Best Hikes with Dogs New Hampshire and Vermont  by Lisa Densmore

Best Hikes with Dogs: New Hampshire & Vermont Guide Book

by Lisa Densmore (The Mountaineers Books)
Best Hikes with Dogs New Hampshire and Vermont  by Lisa Densmore
Lisa Densmore hiked more than 300 miles in New Hampshire and Vermont mostly with her faithful trail companion Bravo, a Chesapeake Bay retriever, but also with other dogs, while researching this book. Here she shares her favorite trails of easy day hikes to overnight backpacking trips, presented through canine-centric eyes. These hikes will delight both you and your pet with panoramic views, long ridge walks, lush forests, and pristine lakes. Advice is given on topics such as proper canine trail etiquette, wildlife encounters, and weather concerns. Additional features include what to pack for your pooch, including the Ten Canine Essentials, a doggy first aid kit, and a Trail Finder chart that lists hikes by length, terrain, difficulty for dogs, and more.

© 2005 Lisa Densmore/The Mountaineers Books. All Rights Reserved.

Trails from the "Best Hikes with Dogs: New Hampshire & Vermont" Guide Book
Displaying trails 20 of 52.

Displaying trails 1 to 20 of 52.

The Abbey Pond Trail (blue blazes) enters the woods on a gravel path. At first it climbs gently, with dense hardwood forest to either side but open sky above. At about 0.1 mile a boulder on the left appears sliced into sections. More large boulders dot the woods, then the trail crosses an old stone wall. The path becomes somewhat steeper, and the gravel gives way to loose rocks. The trail bends to the left, then at 0.2 mile crosses a scenic brook on a solid footbridge. Cascades tumble down a small gorge on the right, then flow over smooth ledges to the left. If the water levels are low, there are a couple of shallow pools here that your dog will enjoy.
East Middlebury, VT - Hiking - Trail Length: 4.2
Don’t let the name fool you. There are at least five Bald Mountains in Vermont, none of which have bald summits, but their tops were once clear as a result of forest fires. Subsequent erosion left the peaks bald for many years, but gradually the hardiest plants returned, followed by trees again. Bald Mountain in Westmore is not only the tallest Bald Mountain in Vermont, it is also the tallest peak in the Lake Willoughby area. Its fire tower is a great destination for hikers. Dogs will enjoy the exercise it takes to get there and the chance to explore the summit clearing and rustic shelter, where there are many interesting things to sniff.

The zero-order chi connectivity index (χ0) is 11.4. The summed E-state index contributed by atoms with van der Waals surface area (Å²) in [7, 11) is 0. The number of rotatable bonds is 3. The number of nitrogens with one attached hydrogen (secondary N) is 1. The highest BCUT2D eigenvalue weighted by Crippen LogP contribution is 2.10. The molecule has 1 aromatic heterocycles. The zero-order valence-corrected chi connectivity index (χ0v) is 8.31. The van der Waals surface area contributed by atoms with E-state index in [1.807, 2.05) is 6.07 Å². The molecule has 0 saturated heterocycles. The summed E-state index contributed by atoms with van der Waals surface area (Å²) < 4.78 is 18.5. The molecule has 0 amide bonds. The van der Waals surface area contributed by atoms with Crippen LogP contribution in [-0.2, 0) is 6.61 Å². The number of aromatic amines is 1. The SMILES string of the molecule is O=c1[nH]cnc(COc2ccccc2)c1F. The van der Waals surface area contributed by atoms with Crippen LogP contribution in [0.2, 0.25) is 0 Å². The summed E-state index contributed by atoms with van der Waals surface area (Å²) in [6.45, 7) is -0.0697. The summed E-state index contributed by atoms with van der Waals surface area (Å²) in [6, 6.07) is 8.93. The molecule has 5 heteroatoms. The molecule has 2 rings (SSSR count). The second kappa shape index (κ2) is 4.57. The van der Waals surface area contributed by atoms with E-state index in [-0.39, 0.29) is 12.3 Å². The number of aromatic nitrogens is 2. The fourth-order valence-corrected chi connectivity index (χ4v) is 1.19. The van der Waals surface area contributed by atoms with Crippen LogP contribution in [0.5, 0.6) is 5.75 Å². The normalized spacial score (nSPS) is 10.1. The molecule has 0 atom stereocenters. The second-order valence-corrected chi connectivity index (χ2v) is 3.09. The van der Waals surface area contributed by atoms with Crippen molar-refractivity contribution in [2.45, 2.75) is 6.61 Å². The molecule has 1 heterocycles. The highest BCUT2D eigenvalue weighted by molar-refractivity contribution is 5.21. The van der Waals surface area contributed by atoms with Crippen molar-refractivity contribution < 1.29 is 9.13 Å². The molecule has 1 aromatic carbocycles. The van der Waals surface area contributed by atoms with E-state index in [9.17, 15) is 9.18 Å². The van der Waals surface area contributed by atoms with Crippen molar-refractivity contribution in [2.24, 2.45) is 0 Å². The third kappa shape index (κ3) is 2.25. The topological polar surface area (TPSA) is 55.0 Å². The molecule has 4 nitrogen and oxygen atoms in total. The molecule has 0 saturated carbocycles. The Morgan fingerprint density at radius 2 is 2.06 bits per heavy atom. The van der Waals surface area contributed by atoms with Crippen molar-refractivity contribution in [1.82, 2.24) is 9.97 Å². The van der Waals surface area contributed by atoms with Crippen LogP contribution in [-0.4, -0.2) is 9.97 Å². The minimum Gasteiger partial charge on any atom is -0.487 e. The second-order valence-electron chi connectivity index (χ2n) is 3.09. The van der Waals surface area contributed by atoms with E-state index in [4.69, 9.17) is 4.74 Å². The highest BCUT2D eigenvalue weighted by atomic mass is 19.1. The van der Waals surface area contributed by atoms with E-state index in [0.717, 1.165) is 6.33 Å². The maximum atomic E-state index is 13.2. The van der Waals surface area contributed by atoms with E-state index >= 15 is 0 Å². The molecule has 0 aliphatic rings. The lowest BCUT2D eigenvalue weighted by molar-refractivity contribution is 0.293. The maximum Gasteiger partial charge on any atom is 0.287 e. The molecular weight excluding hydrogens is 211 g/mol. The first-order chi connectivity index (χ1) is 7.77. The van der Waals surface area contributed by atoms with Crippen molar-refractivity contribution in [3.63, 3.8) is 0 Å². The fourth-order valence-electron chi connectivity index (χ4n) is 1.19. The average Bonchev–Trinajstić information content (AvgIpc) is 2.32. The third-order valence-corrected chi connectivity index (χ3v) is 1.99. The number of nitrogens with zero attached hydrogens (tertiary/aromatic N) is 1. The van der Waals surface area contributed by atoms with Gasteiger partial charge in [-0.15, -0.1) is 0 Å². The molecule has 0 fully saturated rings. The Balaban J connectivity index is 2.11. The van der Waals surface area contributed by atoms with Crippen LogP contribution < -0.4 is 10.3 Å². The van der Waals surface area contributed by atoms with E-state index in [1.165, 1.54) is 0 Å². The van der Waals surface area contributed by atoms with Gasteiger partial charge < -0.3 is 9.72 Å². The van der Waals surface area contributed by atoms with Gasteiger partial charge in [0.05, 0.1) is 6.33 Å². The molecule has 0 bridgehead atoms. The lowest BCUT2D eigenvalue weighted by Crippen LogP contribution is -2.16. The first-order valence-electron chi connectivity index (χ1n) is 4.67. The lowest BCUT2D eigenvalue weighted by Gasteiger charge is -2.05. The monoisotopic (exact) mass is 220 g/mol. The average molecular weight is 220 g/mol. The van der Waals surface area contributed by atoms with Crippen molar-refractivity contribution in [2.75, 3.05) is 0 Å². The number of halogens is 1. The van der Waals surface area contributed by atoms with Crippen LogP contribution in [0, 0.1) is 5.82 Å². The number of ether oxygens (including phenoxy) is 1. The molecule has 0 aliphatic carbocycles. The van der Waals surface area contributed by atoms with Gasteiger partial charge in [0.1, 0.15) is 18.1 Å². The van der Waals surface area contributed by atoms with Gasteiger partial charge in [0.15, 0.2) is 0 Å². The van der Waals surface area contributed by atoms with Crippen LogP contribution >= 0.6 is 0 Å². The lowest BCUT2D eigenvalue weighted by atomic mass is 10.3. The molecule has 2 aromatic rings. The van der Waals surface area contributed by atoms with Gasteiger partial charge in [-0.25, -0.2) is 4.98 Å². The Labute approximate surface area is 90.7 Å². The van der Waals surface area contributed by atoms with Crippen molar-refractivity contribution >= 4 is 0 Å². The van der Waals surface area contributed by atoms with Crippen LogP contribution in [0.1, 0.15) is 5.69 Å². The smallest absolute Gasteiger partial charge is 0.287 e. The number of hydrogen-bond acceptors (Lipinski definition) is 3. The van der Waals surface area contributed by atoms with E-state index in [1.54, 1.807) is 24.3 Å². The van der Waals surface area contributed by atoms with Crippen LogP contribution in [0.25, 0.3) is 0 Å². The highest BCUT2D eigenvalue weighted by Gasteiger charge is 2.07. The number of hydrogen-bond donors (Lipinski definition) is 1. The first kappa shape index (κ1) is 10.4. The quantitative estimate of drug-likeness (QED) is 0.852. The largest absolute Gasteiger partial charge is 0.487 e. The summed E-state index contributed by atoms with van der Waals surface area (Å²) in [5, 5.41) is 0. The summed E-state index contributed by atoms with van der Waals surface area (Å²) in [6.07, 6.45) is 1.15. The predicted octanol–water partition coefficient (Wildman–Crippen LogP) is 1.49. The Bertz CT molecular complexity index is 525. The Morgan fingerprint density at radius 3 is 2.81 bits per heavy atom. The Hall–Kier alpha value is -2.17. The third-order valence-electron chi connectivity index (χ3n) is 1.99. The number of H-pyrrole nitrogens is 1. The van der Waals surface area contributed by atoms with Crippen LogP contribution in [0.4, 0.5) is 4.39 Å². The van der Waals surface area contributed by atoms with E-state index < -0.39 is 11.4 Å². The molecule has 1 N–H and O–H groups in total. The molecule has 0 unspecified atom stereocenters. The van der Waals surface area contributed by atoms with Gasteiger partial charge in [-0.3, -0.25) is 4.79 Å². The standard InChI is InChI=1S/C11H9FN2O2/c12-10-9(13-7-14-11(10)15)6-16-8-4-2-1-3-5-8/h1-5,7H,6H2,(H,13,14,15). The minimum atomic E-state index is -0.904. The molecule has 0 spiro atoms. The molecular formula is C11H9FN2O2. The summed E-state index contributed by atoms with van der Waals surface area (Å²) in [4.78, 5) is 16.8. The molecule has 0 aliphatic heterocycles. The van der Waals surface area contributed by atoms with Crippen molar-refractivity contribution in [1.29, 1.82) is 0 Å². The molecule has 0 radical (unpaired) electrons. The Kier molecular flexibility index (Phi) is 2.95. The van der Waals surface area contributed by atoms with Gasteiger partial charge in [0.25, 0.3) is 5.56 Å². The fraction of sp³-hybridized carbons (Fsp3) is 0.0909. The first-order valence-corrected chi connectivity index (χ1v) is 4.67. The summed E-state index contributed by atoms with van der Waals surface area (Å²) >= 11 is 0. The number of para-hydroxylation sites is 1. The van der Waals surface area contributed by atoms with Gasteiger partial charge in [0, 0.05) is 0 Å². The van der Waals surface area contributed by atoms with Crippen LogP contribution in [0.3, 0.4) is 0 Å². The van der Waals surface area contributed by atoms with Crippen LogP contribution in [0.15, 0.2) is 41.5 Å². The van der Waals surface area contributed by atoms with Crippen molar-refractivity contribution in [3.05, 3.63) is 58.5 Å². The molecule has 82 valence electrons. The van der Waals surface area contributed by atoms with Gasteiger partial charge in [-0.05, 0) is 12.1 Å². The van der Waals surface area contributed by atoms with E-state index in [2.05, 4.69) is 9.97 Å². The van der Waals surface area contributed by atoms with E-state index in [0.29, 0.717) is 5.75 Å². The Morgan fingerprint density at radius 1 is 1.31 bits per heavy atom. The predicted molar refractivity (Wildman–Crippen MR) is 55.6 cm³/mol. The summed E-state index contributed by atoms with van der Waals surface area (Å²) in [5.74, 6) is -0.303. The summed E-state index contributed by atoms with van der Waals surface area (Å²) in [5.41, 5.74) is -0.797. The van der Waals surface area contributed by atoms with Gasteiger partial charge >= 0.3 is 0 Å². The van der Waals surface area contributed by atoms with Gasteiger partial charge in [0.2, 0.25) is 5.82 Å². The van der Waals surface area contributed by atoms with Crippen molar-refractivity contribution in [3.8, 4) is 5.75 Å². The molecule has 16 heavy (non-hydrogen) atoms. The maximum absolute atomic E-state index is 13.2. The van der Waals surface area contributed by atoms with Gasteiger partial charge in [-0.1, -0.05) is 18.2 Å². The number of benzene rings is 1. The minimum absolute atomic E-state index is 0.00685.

Westmore, VT - Hiking - Trail Length: 4
Black Mountain is a rocky pyramid at the end of a long ridge called The Hogsback. It is little known outside of the Upper Connecticut River Valley, perhaps because it is not a high peak, but it is a favorite among locals. Expect to see a number of people with dogs on the trail, particularly on weekends.
Haverhill, NH - Hiking - Trail Length: 4.5
Bridal Veil Falls is a scenic cascade on the northwestern side of a ridge between Cannon Mountain and The Cannon Balls. It is one of the most beautiful waterfalls in New Hampshire. Coppermine Brook pours through a narrow spot in a high ledge, then widens as it plummets, resembling the shape and color of a bride’s long, lacy veil. The approach to the falls is a pretty hike. It follows Coppermine Brook most of the way, which has numerous pools that will delight your dog.
Franconia, NH - Hiking - Trail Length: 5
Burnt Rock Mountain is an impressive rocky dome, located along the Long Trail just north of Huntington Gap. Its summit was cleared of trees in a forest fire about a century ago. Today, a few scrub spruce and fir dot the multiple ledges and humps of rock, having little impact on the 360- degree view but creating a number of private perches on the rare day other hikers are on the summit with you. Burnt Rock Mountain is not at the top of many hikers’ lists outside the Mad River Valley. It should be, especially with a dog! When approached via the Hedgehog Brook Trail (blue blazes), it is a reasonable half-day outing and a shorter alternative to neighboring 4000-footers with equally spectacular views in all directions.
North Fayston, VT - Hiking - Trail Length: 5.2
Camels Hump is a Vermont landmark, a bald peak with a distinct shape. In the late 1700s the mountain was dubbed “Camels Rump” by Ira Allen (Ethan Allen’s brother), which was later changed to the more socially acceptable “Camels Hump.” The Hump is sizable in looks and in effort, but well worth the challenge. It is a popular climb, so save this one for midweek, especially with a dog. The summit has a noisy reputation on weekends and holidays due to barking dogs and occasional dog fights, but midweek you may have the only pooch on the peak.
Huntington Center, VT - Hiking - Trail Length: 5.7